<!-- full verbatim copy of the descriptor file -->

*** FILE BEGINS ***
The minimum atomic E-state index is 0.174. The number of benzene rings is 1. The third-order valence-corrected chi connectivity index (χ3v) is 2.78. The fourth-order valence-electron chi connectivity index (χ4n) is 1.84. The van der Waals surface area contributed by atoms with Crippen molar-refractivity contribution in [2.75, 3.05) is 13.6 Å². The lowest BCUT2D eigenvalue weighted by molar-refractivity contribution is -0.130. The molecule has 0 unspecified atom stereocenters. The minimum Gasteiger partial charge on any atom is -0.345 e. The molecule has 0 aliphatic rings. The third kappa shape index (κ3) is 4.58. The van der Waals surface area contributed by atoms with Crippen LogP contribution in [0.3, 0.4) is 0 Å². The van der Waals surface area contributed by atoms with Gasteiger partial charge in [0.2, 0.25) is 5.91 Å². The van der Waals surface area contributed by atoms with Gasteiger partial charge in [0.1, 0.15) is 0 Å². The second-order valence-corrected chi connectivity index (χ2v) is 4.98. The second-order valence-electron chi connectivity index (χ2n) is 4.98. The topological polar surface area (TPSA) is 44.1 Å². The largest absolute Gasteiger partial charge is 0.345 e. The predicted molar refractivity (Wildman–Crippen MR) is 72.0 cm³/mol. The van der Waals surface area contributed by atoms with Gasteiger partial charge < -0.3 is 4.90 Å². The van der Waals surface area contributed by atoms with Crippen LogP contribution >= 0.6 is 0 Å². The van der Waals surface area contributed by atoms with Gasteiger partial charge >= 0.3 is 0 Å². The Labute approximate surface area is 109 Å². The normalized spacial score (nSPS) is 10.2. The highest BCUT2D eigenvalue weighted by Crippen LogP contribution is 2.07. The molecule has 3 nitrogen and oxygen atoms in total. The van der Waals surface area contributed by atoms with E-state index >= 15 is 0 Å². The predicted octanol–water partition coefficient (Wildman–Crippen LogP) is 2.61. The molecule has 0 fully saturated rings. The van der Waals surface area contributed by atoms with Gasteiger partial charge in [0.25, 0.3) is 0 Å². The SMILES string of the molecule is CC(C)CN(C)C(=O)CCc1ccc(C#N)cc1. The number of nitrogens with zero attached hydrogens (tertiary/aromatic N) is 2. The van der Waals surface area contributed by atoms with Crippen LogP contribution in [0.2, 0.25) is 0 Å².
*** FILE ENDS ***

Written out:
The minimum atomic E-state index is 0.174. The number of benzene rings is 1. The third-order valence-corrected chi connectivity index (χ3v) is 2.78. The fourth-order valence-electron chi connectivity index (χ4n) is 1.84. The van der Waals surface area contributed by atoms with Crippen molar-refractivity contribution in [2.75, 3.05) is 13.6 Å². The lowest BCUT2D eigenvalue weighted by molar-refractivity contribution is -0.130. The molecule has 0 unspecified atom stereocenters. The minimum Gasteiger partial charge on any atom is -0.345 e. The molecule has 0 aliphatic rings. The third kappa shape index (κ3) is 4.58. The van der Waals surface area contributed by atoms with Crippen LogP contribution in [0.3, 0.4) is 0 Å². The van der Waals surface area contributed by atoms with Gasteiger partial charge in [0.2, 0.25) is 5.91 Å². The van der Waals surface area contributed by atoms with Gasteiger partial charge in [0.1, 0.15) is 0 Å². The second-order valence-corrected chi connectivity index (χ2v) is 4.98. The second-order valence-electron chi connectivity index (χ2n) is 4.98. The topological polar surface area (TPSA) is 44.1 Å². The largest absolute Gasteiger partial charge is 0.345 e. The predicted molar refractivity (Wildman–Crippen MR) is 72.0 cm³/mol. The van der Waals surface area contributed by atoms with Gasteiger partial charge < -0.3 is 4.90 Å². The van der Waals surface area contributed by atoms with Crippen LogP contribution >= 0.6 is 0 Å². The van der Waals surface area contributed by atoms with Gasteiger partial charge >= 0.3 is 0 Å². The Labute approximate surface area is 109 Å². The normalized spacial score (nSPS) is 10.2. The highest BCUT2D eigenvalue weighted by Crippen LogP contribution is 2.07. The molecule has 3 nitrogen and oxygen atoms in total. The van der Waals surface area contributed by atoms with E-state index >= 15 is 0 Å². The predicted octanol–water partition coefficient (Wildman–Crippen LogP) is 2.61. The molecule has 0 fully saturated rings. The van der Waals surface area contributed by atoms with Gasteiger partial charge in [0.25, 0.3) is 0 Å². The SMILES string of the molecule is CC(C)CN(C)C(=O)CCc1ccc(C#N)cc1. The number of nitrogens with zero attached hydrogens (tertiary/aromatic N) is 2. The van der Waals surface area contributed by atoms with Crippen LogP contribution in [0.2, 0.25) is 0 Å².